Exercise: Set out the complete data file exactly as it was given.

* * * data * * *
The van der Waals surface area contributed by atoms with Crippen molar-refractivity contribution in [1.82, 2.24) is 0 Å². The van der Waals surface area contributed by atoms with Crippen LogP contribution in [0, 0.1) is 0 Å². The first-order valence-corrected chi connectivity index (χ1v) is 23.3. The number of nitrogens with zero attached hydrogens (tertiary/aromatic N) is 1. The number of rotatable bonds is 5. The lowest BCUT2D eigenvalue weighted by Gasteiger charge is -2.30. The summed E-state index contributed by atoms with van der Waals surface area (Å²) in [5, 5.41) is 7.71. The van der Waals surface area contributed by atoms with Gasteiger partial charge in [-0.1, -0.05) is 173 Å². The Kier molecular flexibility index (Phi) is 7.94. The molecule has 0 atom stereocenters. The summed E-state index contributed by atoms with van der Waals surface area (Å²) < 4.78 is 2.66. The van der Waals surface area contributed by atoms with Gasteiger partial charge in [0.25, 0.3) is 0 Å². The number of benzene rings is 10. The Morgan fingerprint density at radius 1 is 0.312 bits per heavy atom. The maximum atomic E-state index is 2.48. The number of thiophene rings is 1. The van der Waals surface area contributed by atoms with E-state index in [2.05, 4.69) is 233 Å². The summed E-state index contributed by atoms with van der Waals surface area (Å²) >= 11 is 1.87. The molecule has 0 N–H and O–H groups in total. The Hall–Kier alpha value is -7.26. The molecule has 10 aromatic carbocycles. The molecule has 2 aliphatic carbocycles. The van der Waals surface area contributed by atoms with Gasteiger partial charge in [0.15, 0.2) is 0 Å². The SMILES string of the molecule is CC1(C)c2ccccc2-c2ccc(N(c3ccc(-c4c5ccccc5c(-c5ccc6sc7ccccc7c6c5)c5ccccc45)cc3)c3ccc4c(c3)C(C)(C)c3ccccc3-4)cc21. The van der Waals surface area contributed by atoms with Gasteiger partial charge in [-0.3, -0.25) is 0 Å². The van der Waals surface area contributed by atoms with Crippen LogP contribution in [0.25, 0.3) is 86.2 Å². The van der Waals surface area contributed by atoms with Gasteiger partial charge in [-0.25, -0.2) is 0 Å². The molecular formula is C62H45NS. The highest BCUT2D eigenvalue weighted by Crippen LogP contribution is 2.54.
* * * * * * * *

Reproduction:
The van der Waals surface area contributed by atoms with Crippen molar-refractivity contribution in [1.82, 2.24) is 0 Å². The van der Waals surface area contributed by atoms with Crippen LogP contribution in [0, 0.1) is 0 Å². The first-order valence-corrected chi connectivity index (χ1v) is 23.3. The number of nitrogens with zero attached hydrogens (tertiary/aromatic N) is 1. The number of rotatable bonds is 5. The lowest BCUT2D eigenvalue weighted by Gasteiger charge is -2.30. The summed E-state index contributed by atoms with van der Waals surface area (Å²) in [5, 5.41) is 7.71. The van der Waals surface area contributed by atoms with Gasteiger partial charge in [-0.1, -0.05) is 173 Å². The Kier molecular flexibility index (Phi) is 7.94. The molecule has 0 atom stereocenters. The summed E-state index contributed by atoms with van der Waals surface area (Å²) < 4.78 is 2.66. The van der Waals surface area contributed by atoms with Gasteiger partial charge in [0.25, 0.3) is 0 Å². The number of benzene rings is 10. The Morgan fingerprint density at radius 1 is 0.312 bits per heavy atom. The maximum atomic E-state index is 2.48. The number of thiophene rings is 1. The van der Waals surface area contributed by atoms with E-state index in [2.05, 4.69) is 233 Å². The summed E-state index contributed by atoms with van der Waals surface area (Å²) >= 11 is 1.87. The molecule has 0 N–H and O–H groups in total. The Hall–Kier alpha value is -7.26. The molecule has 10 aromatic carbocycles. The molecule has 2 aliphatic carbocycles. The van der Waals surface area contributed by atoms with Gasteiger partial charge in [0.15, 0.2) is 0 Å². The SMILES string of the molecule is CC1(C)c2ccccc2-c2ccc(N(c3ccc(-c4c5ccccc5c(-c5ccc6sc7ccccc7c6c5)c5ccccc45)cc3)c3ccc4c(c3)C(C)(C)c3ccccc3-4)cc21. The van der Waals surface area contributed by atoms with Gasteiger partial charge in [-0.3, -0.25) is 0 Å². The van der Waals surface area contributed by atoms with Crippen LogP contribution in [0.25, 0.3) is 86.2 Å². The van der Waals surface area contributed by atoms with Gasteiger partial charge in [-0.25, -0.2) is 0 Å². The molecular formula is C62H45NS. The highest BCUT2D eigenvalue weighted by Crippen LogP contribution is 2.54.